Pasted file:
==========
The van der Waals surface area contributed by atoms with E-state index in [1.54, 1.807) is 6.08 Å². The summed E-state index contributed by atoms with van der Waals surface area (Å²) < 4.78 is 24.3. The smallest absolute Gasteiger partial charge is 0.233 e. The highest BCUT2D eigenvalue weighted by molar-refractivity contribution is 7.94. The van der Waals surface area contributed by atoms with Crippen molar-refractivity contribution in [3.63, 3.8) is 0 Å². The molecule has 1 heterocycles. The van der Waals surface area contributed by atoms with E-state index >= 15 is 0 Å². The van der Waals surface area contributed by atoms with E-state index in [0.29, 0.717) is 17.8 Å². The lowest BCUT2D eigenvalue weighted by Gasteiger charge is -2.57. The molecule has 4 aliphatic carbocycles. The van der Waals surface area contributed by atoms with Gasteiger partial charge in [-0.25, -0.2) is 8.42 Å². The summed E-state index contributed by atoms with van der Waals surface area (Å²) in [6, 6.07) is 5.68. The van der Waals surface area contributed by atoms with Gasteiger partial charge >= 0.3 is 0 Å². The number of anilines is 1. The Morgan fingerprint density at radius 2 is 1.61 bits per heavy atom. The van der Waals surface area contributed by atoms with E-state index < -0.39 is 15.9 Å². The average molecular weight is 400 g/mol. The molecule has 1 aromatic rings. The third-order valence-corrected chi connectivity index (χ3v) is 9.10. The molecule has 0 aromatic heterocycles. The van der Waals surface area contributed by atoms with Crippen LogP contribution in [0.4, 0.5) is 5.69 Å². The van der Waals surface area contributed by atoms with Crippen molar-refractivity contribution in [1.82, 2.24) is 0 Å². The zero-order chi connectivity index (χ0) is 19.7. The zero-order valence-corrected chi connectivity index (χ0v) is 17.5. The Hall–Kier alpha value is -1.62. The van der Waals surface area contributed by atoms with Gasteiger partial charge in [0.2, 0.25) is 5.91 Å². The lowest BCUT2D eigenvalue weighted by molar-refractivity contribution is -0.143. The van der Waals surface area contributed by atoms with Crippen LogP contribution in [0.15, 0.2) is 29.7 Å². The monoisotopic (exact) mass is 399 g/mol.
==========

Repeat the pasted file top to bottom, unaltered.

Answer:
The van der Waals surface area contributed by atoms with E-state index in [1.54, 1.807) is 6.08 Å². The summed E-state index contributed by atoms with van der Waals surface area (Å²) < 4.78 is 24.3. The smallest absolute Gasteiger partial charge is 0.233 e. The highest BCUT2D eigenvalue weighted by molar-refractivity contribution is 7.94. The van der Waals surface area contributed by atoms with Crippen molar-refractivity contribution in [3.63, 3.8) is 0 Å². The molecule has 1 heterocycles. The van der Waals surface area contributed by atoms with E-state index >= 15 is 0 Å². The van der Waals surface area contributed by atoms with E-state index in [0.29, 0.717) is 17.8 Å². The lowest BCUT2D eigenvalue weighted by Gasteiger charge is -2.57. The molecule has 4 aliphatic carbocycles. The van der Waals surface area contributed by atoms with Gasteiger partial charge in [-0.25, -0.2) is 8.42 Å². The summed E-state index contributed by atoms with van der Waals surface area (Å²) in [6, 6.07) is 5.68. The van der Waals surface area contributed by atoms with Gasteiger partial charge >= 0.3 is 0 Å². The number of anilines is 1. The Morgan fingerprint density at radius 2 is 1.61 bits per heavy atom. The van der Waals surface area contributed by atoms with E-state index < -0.39 is 15.9 Å². The average molecular weight is 400 g/mol. The molecule has 1 aromatic rings. The third-order valence-corrected chi connectivity index (χ3v) is 9.10. The molecule has 0 aromatic heterocycles. The van der Waals surface area contributed by atoms with Crippen LogP contribution in [0.4, 0.5) is 5.69 Å². The van der Waals surface area contributed by atoms with Crippen molar-refractivity contribution in [1.82, 2.24) is 0 Å². The zero-order chi connectivity index (χ0) is 19.7. The zero-order valence-corrected chi connectivity index (χ0v) is 17.5. The Hall–Kier alpha value is -1.62. The van der Waals surface area contributed by atoms with Gasteiger partial charge in [0.2, 0.25) is 5.91 Å². The lowest BCUT2D eigenvalue weighted by molar-refractivity contribution is -0.143. The van der Waals surface area contributed by atoms with Crippen LogP contribution in [0.15, 0.2) is 29.7 Å². The monoisotopic (exact) mass is 399 g/mol.